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Subway announces new rewards program. Here's how much you'll need to spend for a free sandwich
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The new program, called Subway MyWay Rewards, will give customers surprise food items and tokens, which will eventually become reward dollars. - photo by Herb Scribner
Subway has a new rewards program, but its really confusing.

The new program, called Subway MyWay Rewards, will give customers surprise food items and tokens, which will eventually become reward dollars, according to a press release.

The rewards program, which will launch in the U.S. and Canada next month, will arrive in more than 28,500 restaurants.

Guests will receive birthday surprises and more surprises based on how much they spend.

"We know time and money are important to our guests," said Subway Chief Digital Officer Carissa Ganelli. "It's important to us that we deliver a seamless, convenient experience to help our customers get what they want when they want it and what they want is our delicious, nutritious, and affordable food.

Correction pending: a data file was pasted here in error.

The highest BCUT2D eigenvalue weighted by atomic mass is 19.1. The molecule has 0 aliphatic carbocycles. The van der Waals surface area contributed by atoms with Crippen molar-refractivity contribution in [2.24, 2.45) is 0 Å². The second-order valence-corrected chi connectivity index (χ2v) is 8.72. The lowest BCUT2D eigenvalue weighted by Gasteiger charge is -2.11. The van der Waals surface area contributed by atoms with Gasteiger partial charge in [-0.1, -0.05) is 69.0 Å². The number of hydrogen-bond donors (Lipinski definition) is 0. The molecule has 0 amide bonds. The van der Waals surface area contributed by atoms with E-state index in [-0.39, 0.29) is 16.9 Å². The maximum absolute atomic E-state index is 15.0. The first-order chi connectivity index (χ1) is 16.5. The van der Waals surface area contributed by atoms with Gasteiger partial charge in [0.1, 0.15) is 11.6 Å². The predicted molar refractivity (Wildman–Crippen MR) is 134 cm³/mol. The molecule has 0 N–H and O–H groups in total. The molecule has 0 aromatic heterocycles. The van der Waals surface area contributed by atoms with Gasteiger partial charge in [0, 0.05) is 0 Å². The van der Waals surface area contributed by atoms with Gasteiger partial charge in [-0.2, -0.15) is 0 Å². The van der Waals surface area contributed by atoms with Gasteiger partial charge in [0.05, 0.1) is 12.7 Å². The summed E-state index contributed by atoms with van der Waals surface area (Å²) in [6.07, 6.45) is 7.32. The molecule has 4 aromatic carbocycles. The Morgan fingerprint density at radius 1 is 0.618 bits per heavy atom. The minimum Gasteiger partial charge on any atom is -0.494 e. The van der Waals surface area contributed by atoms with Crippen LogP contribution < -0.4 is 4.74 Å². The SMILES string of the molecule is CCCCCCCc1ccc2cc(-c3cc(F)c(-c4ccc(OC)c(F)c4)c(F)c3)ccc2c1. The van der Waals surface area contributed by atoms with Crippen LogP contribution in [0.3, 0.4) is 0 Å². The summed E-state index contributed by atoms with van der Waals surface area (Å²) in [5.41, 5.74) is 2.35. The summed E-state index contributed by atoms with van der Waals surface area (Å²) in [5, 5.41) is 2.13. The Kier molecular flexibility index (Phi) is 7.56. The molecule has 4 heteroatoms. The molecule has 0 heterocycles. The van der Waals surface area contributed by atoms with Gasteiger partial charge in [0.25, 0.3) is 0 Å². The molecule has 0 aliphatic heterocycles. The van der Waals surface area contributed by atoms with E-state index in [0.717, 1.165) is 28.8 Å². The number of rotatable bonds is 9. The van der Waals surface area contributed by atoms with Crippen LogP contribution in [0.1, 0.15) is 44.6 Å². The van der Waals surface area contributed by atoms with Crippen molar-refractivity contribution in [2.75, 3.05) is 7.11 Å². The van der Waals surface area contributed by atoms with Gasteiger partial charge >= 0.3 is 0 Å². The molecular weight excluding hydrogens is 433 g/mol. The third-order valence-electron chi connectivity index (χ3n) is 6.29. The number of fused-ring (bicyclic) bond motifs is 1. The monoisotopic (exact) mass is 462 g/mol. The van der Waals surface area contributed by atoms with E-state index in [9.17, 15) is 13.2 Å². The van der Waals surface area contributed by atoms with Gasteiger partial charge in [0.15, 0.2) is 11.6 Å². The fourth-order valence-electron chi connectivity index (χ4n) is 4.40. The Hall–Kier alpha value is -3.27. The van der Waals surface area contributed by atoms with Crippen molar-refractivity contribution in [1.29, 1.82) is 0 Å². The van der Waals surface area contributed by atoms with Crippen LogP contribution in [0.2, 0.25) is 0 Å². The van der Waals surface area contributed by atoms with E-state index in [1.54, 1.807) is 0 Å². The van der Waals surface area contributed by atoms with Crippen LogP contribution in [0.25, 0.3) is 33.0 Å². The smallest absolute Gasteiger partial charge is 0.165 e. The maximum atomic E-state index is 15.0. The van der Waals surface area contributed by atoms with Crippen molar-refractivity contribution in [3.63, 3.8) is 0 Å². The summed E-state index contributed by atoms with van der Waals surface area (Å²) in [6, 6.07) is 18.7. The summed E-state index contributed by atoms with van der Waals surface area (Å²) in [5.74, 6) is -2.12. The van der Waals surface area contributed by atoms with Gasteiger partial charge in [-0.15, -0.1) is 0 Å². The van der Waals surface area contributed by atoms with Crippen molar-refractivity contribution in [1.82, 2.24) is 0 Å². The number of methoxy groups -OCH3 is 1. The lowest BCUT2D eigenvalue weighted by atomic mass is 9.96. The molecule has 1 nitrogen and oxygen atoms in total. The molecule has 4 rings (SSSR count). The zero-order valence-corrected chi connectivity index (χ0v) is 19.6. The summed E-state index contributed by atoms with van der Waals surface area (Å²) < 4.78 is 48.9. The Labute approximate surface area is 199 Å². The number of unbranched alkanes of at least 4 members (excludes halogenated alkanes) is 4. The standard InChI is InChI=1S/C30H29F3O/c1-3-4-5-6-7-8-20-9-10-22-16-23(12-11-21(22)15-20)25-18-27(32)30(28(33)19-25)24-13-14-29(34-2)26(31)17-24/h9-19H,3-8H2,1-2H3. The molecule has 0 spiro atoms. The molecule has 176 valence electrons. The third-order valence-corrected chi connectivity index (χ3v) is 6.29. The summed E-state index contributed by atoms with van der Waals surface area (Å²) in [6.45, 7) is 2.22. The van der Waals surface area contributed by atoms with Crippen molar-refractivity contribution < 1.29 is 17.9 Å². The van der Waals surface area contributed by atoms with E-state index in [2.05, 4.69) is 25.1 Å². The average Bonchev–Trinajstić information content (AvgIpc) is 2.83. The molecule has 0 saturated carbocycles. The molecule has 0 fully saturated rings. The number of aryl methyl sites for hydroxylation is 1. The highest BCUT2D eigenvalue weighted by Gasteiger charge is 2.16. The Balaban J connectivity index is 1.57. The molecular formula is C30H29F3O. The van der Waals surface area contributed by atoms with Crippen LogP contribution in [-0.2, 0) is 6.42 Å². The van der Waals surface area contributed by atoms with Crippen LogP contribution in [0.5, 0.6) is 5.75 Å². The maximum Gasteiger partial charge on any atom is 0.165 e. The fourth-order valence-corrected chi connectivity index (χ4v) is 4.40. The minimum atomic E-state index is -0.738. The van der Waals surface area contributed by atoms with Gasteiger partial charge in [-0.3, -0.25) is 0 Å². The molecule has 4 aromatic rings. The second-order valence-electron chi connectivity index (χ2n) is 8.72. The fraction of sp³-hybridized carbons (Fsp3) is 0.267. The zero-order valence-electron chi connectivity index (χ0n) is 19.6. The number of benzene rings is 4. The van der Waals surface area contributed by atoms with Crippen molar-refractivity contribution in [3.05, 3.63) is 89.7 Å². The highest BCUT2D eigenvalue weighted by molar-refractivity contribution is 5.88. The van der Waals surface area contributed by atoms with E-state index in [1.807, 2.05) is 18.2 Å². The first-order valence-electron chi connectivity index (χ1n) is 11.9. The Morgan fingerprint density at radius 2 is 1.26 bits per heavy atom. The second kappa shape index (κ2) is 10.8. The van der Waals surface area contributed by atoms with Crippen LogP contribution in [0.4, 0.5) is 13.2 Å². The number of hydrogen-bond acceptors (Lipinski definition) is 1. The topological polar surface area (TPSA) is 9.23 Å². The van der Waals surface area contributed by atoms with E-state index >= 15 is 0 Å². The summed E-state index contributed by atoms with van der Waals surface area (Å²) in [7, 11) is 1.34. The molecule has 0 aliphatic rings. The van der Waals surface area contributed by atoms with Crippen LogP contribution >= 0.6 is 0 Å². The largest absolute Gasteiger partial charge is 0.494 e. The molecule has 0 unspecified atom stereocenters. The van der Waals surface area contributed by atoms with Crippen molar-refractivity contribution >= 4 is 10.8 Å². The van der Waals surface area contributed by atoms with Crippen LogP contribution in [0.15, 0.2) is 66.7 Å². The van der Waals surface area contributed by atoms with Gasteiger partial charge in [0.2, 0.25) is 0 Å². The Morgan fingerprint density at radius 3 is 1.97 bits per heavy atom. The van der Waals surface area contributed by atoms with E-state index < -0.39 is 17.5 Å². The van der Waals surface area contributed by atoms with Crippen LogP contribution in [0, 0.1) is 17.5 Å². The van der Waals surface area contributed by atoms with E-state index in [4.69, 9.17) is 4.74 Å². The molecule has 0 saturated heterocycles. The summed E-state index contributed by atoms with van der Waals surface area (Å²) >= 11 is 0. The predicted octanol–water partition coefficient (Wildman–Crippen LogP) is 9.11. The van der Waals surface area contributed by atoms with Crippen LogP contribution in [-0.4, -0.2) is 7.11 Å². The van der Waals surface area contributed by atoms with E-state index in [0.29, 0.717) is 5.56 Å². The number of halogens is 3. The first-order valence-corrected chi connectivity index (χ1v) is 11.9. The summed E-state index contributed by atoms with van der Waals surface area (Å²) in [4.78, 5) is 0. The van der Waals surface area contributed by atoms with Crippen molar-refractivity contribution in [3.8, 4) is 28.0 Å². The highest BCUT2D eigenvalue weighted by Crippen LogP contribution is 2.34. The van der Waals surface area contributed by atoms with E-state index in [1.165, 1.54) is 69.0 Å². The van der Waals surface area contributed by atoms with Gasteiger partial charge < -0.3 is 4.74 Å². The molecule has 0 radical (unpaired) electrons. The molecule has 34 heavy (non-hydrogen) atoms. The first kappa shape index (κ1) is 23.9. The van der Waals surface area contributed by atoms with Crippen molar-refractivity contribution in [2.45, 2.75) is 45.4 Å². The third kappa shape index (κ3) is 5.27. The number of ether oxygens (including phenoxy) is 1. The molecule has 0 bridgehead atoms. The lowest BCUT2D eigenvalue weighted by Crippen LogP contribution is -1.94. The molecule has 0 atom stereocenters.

Customers can join the rewards program through the Subway App, Subway.com or a restaurant.

According to Mashable, the programs rewards program is somewhat confusing. On one hand, customers will receive surprises, like coupons and special offers. Thats the easy part.

On the other hand, the tokens provide some complication. Customers will earn four tokens for every dollar spent. Two hundred tokens will result in $2 in Subway credit.

That means a customer would have to spend $50 at Subway to receive a $2 credit.

Or, since most Subway sandwiches cost about $6, a customer would have to spend nearly $150 to receive a free sandwich.

Subway previously launched a free meal punch card system called Sub Club. But, according to WIRED, the company discontinued the program in 2005. Customers expressed anger, though, when they showed up at restaurants to spend their reward points only to find the program no longer existed.

Subway joined a list of food companies that discontinued the punch card system switching to mobile apps, instead because customers could create fraudulent cards through photo-editing and laser printers.
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